Of course, Las Vegas is about entertainment. Celine! Loose slots! Viva Elvis! Bellagio! Aria! But when Ruth and I are there, we also head for Visitor Information across Paradise Road from the Convention Center to find out what’s new that isn’t Cirque du Soleil (there are now 7 of their productions in town)!
And this time we found 4 gems. We visited 2 of them, checked out the 3rd which hasn’t opened yet, and didn’t have time for #4.
#3 is the exciting Smith Center at 361 Symphony Park Avenue downtown that opens on March 10, 2012. A diverse performing arts center funded by both public and private money, The Smith provides a home for the Las Vegas Philharmonic and Nevada Ballet Theatre and stages for Broadway shows, jazz performances, and “special attractions”.
#1 was the Atomic Testing Museum at the Desert Research Institute, 755 East Flamingo Road (atomictestingmuseum.org). In association with the Smithsonian, the ATM opened in 2005 and has become one of those places that simply cannot be explored completely in just one visit.
Its brochure explains its mission–to reveal “the saga of the scientists, engineers, miners, and construction workers who unlocked the secrets of the atom in the Nevada desert”. This may sound rather dry and technical, and it is technical but never dry. In fact, it causes chills and disorientation.
Between 1951 and 1992, 928 nuclear weapons tests were conducted near Las Vegas at the Nevada Test Site. 928!
But this didn’t include the 1st nuclear test in the United States. That was Trinity, cutely nicknamed Gadget, which occurred at Alamogordo, New Mexico, on July 16, 1945. There was only one test here because the technical team experienced “radiological hazards”. The explosion could be seen 250 miles away and produced heat 4 times hotter than the sun. Hazards? Ya think?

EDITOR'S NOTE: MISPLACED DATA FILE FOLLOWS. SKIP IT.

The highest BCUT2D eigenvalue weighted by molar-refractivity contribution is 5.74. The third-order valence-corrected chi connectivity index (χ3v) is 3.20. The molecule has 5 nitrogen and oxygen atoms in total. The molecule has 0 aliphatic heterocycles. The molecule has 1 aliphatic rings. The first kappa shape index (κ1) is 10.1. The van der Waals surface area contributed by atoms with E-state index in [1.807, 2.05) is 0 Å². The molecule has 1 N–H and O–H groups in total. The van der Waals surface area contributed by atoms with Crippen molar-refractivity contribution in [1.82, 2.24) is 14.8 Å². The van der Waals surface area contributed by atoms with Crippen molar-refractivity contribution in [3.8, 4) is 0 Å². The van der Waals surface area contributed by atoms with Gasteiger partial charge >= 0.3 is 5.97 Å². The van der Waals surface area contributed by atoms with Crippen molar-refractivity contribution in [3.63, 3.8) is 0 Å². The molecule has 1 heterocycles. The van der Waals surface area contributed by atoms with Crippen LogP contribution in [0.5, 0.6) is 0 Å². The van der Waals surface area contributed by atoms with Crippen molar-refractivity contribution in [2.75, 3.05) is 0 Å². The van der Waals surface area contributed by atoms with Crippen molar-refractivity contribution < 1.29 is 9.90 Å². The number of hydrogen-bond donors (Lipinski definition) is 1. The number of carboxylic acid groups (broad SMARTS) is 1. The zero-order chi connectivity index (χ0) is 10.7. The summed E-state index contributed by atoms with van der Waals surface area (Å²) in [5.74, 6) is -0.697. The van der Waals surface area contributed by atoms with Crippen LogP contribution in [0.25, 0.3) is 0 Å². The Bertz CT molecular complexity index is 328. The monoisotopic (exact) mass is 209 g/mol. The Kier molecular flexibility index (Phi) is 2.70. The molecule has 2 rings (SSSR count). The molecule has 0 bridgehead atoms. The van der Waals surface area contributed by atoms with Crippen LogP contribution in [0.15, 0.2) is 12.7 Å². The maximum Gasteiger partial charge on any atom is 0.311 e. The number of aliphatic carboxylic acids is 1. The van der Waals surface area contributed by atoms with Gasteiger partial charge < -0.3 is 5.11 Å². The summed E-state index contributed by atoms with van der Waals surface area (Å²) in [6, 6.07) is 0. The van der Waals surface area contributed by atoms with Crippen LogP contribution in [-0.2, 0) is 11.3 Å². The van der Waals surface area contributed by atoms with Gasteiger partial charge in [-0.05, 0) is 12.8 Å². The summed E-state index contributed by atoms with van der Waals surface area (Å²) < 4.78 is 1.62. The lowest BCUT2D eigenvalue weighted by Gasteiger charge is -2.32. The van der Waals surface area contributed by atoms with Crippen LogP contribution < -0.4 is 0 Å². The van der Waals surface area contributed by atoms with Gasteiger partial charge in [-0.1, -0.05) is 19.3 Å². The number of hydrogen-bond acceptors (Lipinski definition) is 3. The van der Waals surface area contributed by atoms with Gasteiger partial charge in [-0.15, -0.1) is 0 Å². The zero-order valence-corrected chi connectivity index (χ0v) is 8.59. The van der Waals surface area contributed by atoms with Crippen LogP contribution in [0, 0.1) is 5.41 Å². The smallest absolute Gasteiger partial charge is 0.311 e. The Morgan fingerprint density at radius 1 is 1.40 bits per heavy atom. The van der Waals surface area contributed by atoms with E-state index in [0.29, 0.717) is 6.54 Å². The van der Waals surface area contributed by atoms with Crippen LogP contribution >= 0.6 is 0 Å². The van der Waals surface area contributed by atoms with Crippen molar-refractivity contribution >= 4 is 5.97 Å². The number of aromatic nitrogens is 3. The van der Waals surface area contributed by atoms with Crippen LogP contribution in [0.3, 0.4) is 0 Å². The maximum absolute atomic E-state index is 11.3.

The Nevada Test Site became the scene of 100 atmospheric and 828 underground tests, the first conducted in January, 1951. The atmospheric ones became tourist attractions (predawn spectacles!), and Las Vegas’ population almost tripled from 1950 to 1960.
But these weren’t the first nuclear tests by far. They were preceded by 23 “nuclear devices” at Bikini and 43 at Enewetak, both atolls in the Marshall Islands. There were also 39 “open ocean” tests.
This Museum has detailed coverage of duck and cover drills, The Manhattan Project, Little Boy and Fat Man, and the nuclear race with Russia. You can hear interviews with test-site workers, learn about waste disposal, and see films in small theaters like the Ground Zero. There are lots of touch screens, vintage TV footage opportunities, a very detailed time line, etc. One display of underground testing contains a photo showing the “subsidence craters” left on the surface by underground tests. I stared at it far too long.
One display of popular culture products inspired by testing includes a DC Superboy comic, original cost–12¢.
I was ready to explode myself when I read that in 1998 India conducted 5 nuclear tests. During the same time, Pakistan conducted 6. 6!
Just in case I hadn’t been impressed enough, the very last object by the exit was a sheet metal fragment from the World Trade Center. !